What a boring day!
Sundays have gone from, pre-Christmas, being so busy we can barely move, to providing us with nothing but a steady trickle of customers. We're still taking quite a lot of money, and the store reports say we're serving more customers now - up to 25,000 each week - but it just feels dead! We seem to spend all day pottering around doing the little jobs that usually get neglected.
Today, it was scraping dried up crumbs and dust from the conveyor belts and obscure little corners on the checkouts. We blitzed the back-stock of impulse confectionery, re-laid the magazines to planagram, went on a paper and sundries ordering spree, tidied up all the junk behind the kiosk and corrected the bookstocks on cigarettes and tobacco. Oh, and I remodelled the cash office - again. Yet still we wandered aimlessly for most of the day.
And the customers weren't in particularly agreeable moods today either. Everybody seemed utterly miserable or hung-over. In fact, I'm a complete hypocrite for saying that because, by rights, I should have been miserably hung-over but, for some bizarre reason, wasn't. I normally feel rough the morning after eating a Wine Gum! So, there we all were, mysteriously happy, and we had to deal with a barrage of horrid customers who were wallowing in self-pity because they had to come shopping with a headache. Try being us lot that keep the bloody place running for you!
The cretin finally decided to grace us with his presence this week. He turned up, bright and cheery, and asked to speak with Terry. I led him upstairs and tried to poke about for a bit of information:
"So, where you been then Robs?" I ask, overfriendly, to-the-point and utterly two-faced.
"Oh, you know."
"Nah, not really, that's why I asked."
With this conversation yielding nothing, I deposited Robert with Terry in the stock-control office and hurried next door into the cash office. If you climb up on the worktop, you can put your ear to the vents in the wall and hear what's going on next door. Well, you can only hear muffled snatches of whatever is being said, but that would have to do. Here's what I caught:
Terry: "Almost can't believe *muffled* bloody cheek *muffled* say for yourself?"
Terry: "Oh don't fucking *muffled* that."
Robert: "*muffled* hard time mate..."
Terry: "*muffled* fucking mate me! All the chances I gave you, *muffled* fool I was to actually *muffled*"
I think you get the idea. The exchange continued in this manner for some time. Suzanne walked in at one point and, obviously as intrigued as I was, also climbed up to have a listen. Every time either of us whispered something, the other hurriedly shushed them. We needn't have bothered. There was very little to hear: Robert was sent numerous letters asking for him to get in touch, the last of which informing him his employment at Food Place had been terminated. Terry had nothing more to say and Robert left.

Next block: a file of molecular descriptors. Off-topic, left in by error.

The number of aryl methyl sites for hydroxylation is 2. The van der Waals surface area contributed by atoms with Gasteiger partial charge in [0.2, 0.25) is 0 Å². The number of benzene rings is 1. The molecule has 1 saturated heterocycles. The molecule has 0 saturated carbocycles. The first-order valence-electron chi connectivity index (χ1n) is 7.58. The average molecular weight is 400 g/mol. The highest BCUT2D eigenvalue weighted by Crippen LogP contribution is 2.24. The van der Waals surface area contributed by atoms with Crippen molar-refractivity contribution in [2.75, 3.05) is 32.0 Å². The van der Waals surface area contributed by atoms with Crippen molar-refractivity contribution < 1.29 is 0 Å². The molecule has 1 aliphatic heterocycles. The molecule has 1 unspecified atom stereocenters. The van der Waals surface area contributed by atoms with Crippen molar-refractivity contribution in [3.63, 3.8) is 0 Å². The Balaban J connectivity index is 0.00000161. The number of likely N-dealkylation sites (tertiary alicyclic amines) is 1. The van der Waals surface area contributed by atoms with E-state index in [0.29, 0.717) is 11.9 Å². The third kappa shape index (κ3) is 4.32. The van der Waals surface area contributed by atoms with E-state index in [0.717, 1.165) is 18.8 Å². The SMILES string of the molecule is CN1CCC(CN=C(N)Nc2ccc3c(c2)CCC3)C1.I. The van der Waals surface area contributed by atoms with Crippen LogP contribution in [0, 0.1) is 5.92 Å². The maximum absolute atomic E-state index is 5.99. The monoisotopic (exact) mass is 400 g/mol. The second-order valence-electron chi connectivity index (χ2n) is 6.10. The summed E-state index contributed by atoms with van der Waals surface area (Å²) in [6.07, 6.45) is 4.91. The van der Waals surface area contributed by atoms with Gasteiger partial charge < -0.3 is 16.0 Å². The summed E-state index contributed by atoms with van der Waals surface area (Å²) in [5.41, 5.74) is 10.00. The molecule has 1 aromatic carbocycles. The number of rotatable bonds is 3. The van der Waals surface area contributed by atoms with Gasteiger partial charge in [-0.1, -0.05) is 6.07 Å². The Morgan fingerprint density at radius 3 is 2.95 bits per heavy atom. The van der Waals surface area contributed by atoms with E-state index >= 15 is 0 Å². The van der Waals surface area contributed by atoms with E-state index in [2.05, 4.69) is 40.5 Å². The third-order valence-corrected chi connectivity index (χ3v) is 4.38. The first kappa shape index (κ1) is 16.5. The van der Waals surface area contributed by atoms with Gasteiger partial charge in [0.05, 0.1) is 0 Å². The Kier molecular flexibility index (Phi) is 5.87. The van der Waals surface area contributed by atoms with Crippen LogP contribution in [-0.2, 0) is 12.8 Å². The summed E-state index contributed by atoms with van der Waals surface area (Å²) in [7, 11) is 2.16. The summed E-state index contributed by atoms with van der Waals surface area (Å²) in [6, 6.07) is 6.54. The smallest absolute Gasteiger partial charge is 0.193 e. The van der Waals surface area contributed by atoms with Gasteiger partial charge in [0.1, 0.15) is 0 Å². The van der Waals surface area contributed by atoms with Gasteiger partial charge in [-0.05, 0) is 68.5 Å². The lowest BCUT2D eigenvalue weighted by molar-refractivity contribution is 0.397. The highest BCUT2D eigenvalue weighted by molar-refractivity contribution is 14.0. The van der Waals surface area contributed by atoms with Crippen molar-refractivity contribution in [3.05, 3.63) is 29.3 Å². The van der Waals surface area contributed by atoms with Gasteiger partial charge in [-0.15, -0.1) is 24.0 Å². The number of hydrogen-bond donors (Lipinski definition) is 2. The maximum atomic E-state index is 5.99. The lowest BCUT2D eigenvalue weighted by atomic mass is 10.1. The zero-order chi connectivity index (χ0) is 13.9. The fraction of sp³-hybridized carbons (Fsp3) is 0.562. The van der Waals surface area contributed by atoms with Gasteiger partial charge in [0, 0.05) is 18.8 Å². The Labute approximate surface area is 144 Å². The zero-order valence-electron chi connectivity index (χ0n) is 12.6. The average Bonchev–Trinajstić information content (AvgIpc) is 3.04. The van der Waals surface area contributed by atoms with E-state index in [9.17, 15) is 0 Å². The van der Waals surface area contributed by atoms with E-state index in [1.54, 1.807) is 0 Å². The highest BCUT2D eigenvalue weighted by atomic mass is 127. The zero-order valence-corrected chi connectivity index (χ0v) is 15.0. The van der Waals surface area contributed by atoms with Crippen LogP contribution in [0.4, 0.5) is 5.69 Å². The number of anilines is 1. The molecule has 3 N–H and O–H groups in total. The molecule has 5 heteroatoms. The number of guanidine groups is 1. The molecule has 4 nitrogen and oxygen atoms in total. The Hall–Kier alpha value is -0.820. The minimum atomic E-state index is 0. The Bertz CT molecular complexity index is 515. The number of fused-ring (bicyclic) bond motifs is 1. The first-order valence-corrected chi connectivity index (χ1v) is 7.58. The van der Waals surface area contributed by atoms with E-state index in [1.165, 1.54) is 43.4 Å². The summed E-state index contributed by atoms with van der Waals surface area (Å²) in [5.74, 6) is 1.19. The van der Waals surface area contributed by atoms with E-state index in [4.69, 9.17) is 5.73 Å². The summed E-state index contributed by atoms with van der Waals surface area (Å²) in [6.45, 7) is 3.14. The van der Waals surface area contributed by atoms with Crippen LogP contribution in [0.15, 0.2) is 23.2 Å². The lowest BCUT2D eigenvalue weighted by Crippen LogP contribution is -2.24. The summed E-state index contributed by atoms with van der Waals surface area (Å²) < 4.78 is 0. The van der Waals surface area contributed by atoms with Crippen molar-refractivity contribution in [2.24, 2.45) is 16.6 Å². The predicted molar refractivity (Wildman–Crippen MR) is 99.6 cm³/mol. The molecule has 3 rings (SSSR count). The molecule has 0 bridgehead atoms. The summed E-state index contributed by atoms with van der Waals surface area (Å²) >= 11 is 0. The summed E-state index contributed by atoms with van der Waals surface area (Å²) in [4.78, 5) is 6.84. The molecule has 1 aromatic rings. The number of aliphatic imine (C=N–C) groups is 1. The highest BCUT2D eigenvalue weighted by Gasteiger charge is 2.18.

Terry then came into the cash office, forcing me to pretend I was up there looking for something on the top shelf, and told us everything that we'd just strained to hear; we had to act surpised. Much choice-language later, we were fully up-to-speed on what had gone on. It would seem that Robert just needed to 'get his shit together' - God I hate that expression.
So we can turn a new leaf and look forward to his replacement starting within the next two weeks. I'm not sure whether this calls for hopeful anticipation or complete dread. We might end up with somebody much worse than Robert, heaven preserve us!
My Shoplifter Heroism
As I've said before, I'm usually very lax about shoplifters. I'll only jump in and stop them if I'm 100% convinced that I've seen them conceal things and 100% certain they won't attack me. I've no desire to end up losing my job and garnering myself a criminal record, thus damaging my future career prospects, for brawling with a thief!
But this was one different. I knew I was onto something with her. I'd watched her loll her way around the store - in a random rather than organised fashion, always a giveaway, filling her trolley with all the expensive products that people tend to buy only when absolutely necessary. Typically, there was nobody else around to assist - I could have gone into the warehouse and got somebody but I wasn't taking my eyes off her. I perched myself beside the kiosk and watched. Usually, I would simply let them know I was watching because this usually results in them aborting mission. But this day I had a hunger to catch somebody.
She drifted her way over to the DVDs and began to weed out ones without electronic tags on them, filling the front compartment of the trolley with them. Gotcha!
I did a discreet call for Terry to come to the kiosk for a customer service issue and when he arrived we stationed ourselves just outside the doors and waited. There was no way on earth she was intending to pay for all that, so we knew she'd emerge. And she did, not two minutes later. Terry took her upstairs and I took the trolley.
Normal procedure when you catch somebody shoplifting is to take the goods to a vacant checkout and scan everything through the till in training mode to find out how much they were going to steal. This took me a good ten minutes and the total was a staggering £536.00! All in one trolley!
And what happens when the police arrive? Spot-fined. Eighty-miserable-quid. She was one lucky bitch, that's all I can say.